Weaving together loss and anxiety with fantastic elements and literary sleight-of-hand, Kevin Brockmeier’s richly imagined Things That Fall from the Sky views the nagging realities of the world through a hopeful lens.
In the deftly told “These Hands,” a man named Lewis recounts his time babysitting a young girl and his inconsolable sense of loss after she is wrenched away. In “Apples,” a boy comes to terms with the complex world of adults, his first pangs of love, and the bizarre death of his Bible coach. “The Jesus Stories” examines a people trying to accelerate the Second Coming by telling the story of Christ in every possible way. And in the O. Henry Award winning “The Ceiling,” a man’s marriage begins to disintegrate after the sky starts slowly descending.
Achingly beautiful and deceptively simple, Things That Fall from the Sky defies gravity as one of the most original story collections seen in recent years.
From the Trade Paperback edition.
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|Title of Religion eBook: Things that Fall from the Sky|
|Release Date: 12-18-2007|
|Allowed Countries (hover)|
|Publisher: Knopf Publishing Group|
This eBook download is available in the following formats:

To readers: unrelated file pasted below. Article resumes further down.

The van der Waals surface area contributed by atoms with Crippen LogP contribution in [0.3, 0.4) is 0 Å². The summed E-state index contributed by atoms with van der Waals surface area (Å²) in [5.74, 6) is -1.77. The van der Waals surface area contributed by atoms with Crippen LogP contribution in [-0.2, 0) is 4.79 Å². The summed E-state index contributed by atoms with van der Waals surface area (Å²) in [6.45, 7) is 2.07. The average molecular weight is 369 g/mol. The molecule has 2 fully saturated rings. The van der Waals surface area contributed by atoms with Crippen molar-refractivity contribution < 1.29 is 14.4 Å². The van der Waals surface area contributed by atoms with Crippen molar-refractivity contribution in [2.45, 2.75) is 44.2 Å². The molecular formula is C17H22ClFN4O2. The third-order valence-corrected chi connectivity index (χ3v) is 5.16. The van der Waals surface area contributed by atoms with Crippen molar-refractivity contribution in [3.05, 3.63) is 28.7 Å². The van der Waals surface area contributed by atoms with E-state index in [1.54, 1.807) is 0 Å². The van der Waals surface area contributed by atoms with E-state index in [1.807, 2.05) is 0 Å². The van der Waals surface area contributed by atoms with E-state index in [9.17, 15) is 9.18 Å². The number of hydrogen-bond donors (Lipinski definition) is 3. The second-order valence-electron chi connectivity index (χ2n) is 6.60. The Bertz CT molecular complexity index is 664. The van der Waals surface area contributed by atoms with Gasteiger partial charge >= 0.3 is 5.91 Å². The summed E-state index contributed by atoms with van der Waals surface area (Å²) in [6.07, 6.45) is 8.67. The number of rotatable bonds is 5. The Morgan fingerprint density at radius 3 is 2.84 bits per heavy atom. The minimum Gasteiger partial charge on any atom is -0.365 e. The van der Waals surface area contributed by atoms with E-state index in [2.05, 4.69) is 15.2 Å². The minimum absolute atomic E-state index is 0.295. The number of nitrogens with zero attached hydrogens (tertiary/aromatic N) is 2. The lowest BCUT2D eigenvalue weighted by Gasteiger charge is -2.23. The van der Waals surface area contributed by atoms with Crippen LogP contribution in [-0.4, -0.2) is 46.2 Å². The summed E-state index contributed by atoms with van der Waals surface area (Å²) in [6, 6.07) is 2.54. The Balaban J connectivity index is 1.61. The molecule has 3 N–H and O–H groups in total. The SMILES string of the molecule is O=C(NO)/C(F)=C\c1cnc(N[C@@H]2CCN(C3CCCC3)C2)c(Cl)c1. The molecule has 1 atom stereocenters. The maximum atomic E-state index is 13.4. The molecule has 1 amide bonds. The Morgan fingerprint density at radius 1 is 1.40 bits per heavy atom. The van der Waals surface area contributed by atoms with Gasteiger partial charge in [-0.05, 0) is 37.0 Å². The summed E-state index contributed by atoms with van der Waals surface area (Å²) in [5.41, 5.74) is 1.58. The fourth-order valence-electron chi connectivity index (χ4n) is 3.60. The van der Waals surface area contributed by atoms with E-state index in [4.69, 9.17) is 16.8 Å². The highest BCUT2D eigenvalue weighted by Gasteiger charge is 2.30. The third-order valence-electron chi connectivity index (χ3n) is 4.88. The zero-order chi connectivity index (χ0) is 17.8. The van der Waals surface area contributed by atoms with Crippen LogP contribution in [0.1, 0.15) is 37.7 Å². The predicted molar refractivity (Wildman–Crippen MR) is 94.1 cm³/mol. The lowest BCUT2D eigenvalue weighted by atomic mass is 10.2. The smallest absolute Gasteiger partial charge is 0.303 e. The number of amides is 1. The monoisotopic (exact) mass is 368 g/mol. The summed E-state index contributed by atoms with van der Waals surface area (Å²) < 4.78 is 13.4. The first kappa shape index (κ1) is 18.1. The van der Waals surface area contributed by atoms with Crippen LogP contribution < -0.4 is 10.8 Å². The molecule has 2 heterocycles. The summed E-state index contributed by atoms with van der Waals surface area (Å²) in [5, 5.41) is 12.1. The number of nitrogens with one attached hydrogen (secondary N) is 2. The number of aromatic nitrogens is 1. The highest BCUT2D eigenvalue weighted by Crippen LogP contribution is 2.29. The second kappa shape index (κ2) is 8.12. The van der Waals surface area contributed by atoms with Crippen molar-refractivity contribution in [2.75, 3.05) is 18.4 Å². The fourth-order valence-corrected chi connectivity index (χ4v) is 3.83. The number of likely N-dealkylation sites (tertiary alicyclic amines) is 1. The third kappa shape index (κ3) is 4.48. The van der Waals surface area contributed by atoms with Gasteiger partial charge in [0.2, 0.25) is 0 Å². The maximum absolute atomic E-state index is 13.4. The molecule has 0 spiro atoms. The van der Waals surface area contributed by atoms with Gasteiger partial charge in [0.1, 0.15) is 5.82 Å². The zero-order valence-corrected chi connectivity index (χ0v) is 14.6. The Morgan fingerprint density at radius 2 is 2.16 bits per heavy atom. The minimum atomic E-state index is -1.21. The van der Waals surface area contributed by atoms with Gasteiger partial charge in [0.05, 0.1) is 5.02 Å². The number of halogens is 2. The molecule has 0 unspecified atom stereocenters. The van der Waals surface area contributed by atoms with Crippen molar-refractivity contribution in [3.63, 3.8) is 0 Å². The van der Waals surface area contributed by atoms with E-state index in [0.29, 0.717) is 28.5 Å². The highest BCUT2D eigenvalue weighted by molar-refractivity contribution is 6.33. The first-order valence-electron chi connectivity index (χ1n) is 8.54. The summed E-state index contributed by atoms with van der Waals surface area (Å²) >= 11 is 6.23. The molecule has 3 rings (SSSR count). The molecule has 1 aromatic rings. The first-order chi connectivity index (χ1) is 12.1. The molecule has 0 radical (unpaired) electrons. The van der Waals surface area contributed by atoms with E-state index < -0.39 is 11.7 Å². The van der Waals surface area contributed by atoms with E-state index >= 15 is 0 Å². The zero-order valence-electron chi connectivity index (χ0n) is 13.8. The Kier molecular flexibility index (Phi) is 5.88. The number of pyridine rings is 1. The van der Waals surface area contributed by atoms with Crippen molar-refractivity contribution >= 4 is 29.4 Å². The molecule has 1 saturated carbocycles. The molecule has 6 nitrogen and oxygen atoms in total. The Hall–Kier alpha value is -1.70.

|Parent title||Things that Fall...|
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Things that Fall from the Sky
The protagonist of this story is named Lewis Winters. He is also its narrator, and he is also me. Lewis is thirty-four years old. His house is small and tidy and sparsely furnished, and the mirrors there return the image of a man inside of whom he is nowhere visible, a face within which he doesn't seem to belong: there is the turn of his lip, the knit of his brow, and his own familiar gaze: there is the promise of him, but where is he? Lewis longs for something not ugly, false, or confused. He chases the yellow-green bulbs of fireflies and cups them between his palms. He watches copter-seeds whirl from the limbs of great trees. He believes in the bare possibility of grace, in kindness and the memory of kindness, and in the fierce and sudden beauty of color. He sometimes believes that this is enough. On quiet evenings, Lewis drives past houses and tall buildings into the flat yellow grasslands that embrace the city. The black road tapers to a point, and the fields sway in the wind, and the sight of the sun dropping red past the hood of his car fills him with sadness and wonder. Lewis lives alone. He sleeps poorly. He writes fairy tales. This is not one of them.
The lover, now absent, of the protagonist of this story is named Caroline Mitchell. In the picture framed on his desk, she stands gazing into the arms of a small tree, a mittened hand at her eyes, lit by the afternoon sun as if through a screen of water. She looks puzzled and eager, as though the wind had rustled her name through the branches; in a moment, a leaf will tumble onto her forehead. Caroline is watchful and sincere, shy yet earnest. She seldom speaks, and when she does her lips scarcely part,